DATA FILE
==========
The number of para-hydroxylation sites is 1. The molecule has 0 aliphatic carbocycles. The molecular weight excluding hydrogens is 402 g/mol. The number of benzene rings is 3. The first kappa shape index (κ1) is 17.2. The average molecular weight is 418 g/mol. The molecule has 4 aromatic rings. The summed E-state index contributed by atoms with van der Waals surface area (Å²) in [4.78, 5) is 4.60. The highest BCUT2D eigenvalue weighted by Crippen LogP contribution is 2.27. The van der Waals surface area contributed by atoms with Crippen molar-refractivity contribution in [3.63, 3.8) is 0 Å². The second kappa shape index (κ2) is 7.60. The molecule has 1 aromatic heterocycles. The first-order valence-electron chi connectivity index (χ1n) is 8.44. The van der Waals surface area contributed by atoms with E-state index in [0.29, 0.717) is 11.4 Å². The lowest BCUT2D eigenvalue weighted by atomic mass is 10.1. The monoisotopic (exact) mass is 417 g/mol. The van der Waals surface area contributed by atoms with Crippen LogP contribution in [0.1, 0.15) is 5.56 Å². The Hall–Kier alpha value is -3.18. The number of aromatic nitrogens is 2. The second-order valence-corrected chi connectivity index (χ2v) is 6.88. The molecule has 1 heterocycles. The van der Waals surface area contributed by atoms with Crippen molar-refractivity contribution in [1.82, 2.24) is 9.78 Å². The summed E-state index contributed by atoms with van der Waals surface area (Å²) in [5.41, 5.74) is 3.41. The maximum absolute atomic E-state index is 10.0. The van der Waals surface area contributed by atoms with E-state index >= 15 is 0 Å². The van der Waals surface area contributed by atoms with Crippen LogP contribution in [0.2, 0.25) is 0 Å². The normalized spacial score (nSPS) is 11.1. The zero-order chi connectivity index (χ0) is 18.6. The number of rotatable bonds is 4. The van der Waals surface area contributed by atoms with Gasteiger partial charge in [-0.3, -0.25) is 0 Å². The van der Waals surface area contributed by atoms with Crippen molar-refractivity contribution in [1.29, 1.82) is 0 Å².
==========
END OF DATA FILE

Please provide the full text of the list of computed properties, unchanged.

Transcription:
The number of para-hydroxylation sites is 1. The molecule has 0 aliphatic carbocycles. The molecular weight excluding hydrogens is 402 g/mol. The number of benzene rings is 3. The first kappa shape index (κ1) is 17.2. The average molecular weight is 418 g/mol. The molecule has 4 aromatic rings. The summed E-state index contributed by atoms with van der Waals surface area (Å²) in [4.78, 5) is 4.60. The highest BCUT2D eigenvalue weighted by Crippen LogP contribution is 2.27. The van der Waals surface area contributed by atoms with Crippen molar-refractivity contribution in [3.63, 3.8) is 0 Å². The second kappa shape index (κ2) is 7.60. The molecule has 1 aromatic heterocycles. The first-order valence-electron chi connectivity index (χ1n) is 8.44. The van der Waals surface area contributed by atoms with E-state index in [0.29, 0.717) is 11.4 Å². The lowest BCUT2D eigenvalue weighted by atomic mass is 10.1. The monoisotopic (exact) mass is 417 g/mol. The van der Waals surface area contributed by atoms with Crippen LogP contribution in [0.1, 0.15) is 5.56 Å². The Hall–Kier alpha value is -3.18. The number of aromatic nitrogens is 2. The second-order valence-corrected chi connectivity index (χ2v) is 6.88. The molecule has 1 heterocycles. The van der Waals surface area contributed by atoms with Crippen molar-refractivity contribution in [1.82, 2.24) is 9.78 Å². The summed E-state index contributed by atoms with van der Waals surface area (Å²) in [5.41, 5.74) is 3.41. The maximum absolute atomic E-state index is 10.0. The van der Waals surface area contributed by atoms with E-state index >= 15 is 0 Å². The van der Waals surface area contributed by atoms with Crippen LogP contribution in [0.2, 0.25) is 0 Å². The normalized spacial score (nSPS) is 11.1. The zero-order chi connectivity index (χ0) is 18.6. The number of rotatable bonds is 4. The van der Waals surface area contributed by atoms with Gasteiger partial charge in [-0.3, -0.25) is 0 Å². The van der Waals surface area contributed by atoms with Crippen molar-refractivity contribution in [1.29, 1.82) is 0 Å².